It is the consensus of opinion among competent observers that these northern peoples have been the most useful of the recent great additions to the American race. They were particularly fitted by nature for the conquest of the great area which they have brought under subjugation, not merely because of their indomitable industry, perseverance, honesty, and aptitude for agriculture, but because they share with the Englishman and the Scotch-man the instinct for self-government. Above all, the Scandinavian has never looked upon himself as an exile. From the first he has considered himself an American. In Minnesota and Dakota, the Norse pioneer often preceded local government. "Whenever a township became populous enough to have a name as well as a number on the surveyor's map, that question was likely to be determined by the people on the ground, and such names as Christiana, Swede Plain, Numedal, Throndhjem, and Vasa leave no doubt that Scandinavians officiated at the christening. " These people proceeded with the organizing of the local government and, "except for the peculiar names, no one would suspect that the town-makers were born elsewhere than in Massachusetts or New York. " I This, too, in spite of the fact that they continued the use of their mother tongue, for not infrequently election notices and even civic ordinances and orders were issued in Norwegian or Swedish. In 1893 there were 146 Scandinavian newspapers, and their number has since greatly increased.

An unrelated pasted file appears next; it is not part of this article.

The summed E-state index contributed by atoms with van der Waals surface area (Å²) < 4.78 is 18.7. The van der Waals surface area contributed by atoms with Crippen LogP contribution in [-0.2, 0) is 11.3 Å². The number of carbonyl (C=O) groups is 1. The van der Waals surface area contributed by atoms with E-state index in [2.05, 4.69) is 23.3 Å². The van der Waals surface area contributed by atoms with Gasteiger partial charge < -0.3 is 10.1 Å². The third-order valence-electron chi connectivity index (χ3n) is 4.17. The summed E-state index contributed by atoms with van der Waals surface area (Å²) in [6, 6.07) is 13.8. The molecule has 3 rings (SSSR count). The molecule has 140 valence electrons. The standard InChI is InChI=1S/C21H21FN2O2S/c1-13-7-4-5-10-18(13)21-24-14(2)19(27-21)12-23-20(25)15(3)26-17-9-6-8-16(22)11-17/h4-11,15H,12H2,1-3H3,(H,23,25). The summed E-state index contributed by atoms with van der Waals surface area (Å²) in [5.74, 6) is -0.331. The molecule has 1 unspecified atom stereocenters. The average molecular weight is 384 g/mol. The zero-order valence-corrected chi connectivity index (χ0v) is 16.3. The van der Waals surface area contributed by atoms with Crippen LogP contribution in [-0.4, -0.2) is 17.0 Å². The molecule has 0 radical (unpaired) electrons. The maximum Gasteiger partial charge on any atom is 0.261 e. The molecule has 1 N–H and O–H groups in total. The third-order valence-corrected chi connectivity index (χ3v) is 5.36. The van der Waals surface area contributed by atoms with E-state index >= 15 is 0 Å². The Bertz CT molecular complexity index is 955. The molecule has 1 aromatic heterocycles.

In politics the Norseman learned his lesson quickly. Governors, senators, and representatives in Congress give evidence to a racial clannishness that has more than once proven stronger than party allegiance. Yet with all their influence in the Northwest, they have not insisted on unreasonable race recognition, as have the Germans in Wisconsin and other localities. Minnesota and Dakota have established classes in "the Scandinavian language" in their state universities, evidently leaving it to be decided as an academic question which is the Scandinavian language. Without brilliance, producing few leaders, the Norseman represents the rugged common-place of American life, avoiding the catastrophes of a soaring ambition on the one hand and the pit-falls of a jaded temperamentalism on the other. Bent on self-improvement, he scrupulously patronizes farmers' institutes, high schools; and extension courses, and listens with intelligent patience to lectures that would put an American audience to sleep. This son of the North has greatly but-tressed every worthy American institution with the stern traditional virtues of the tiller of the soil. Strength he gives, if not grace, and that at a time when all social institutions are being shaken to their foundations.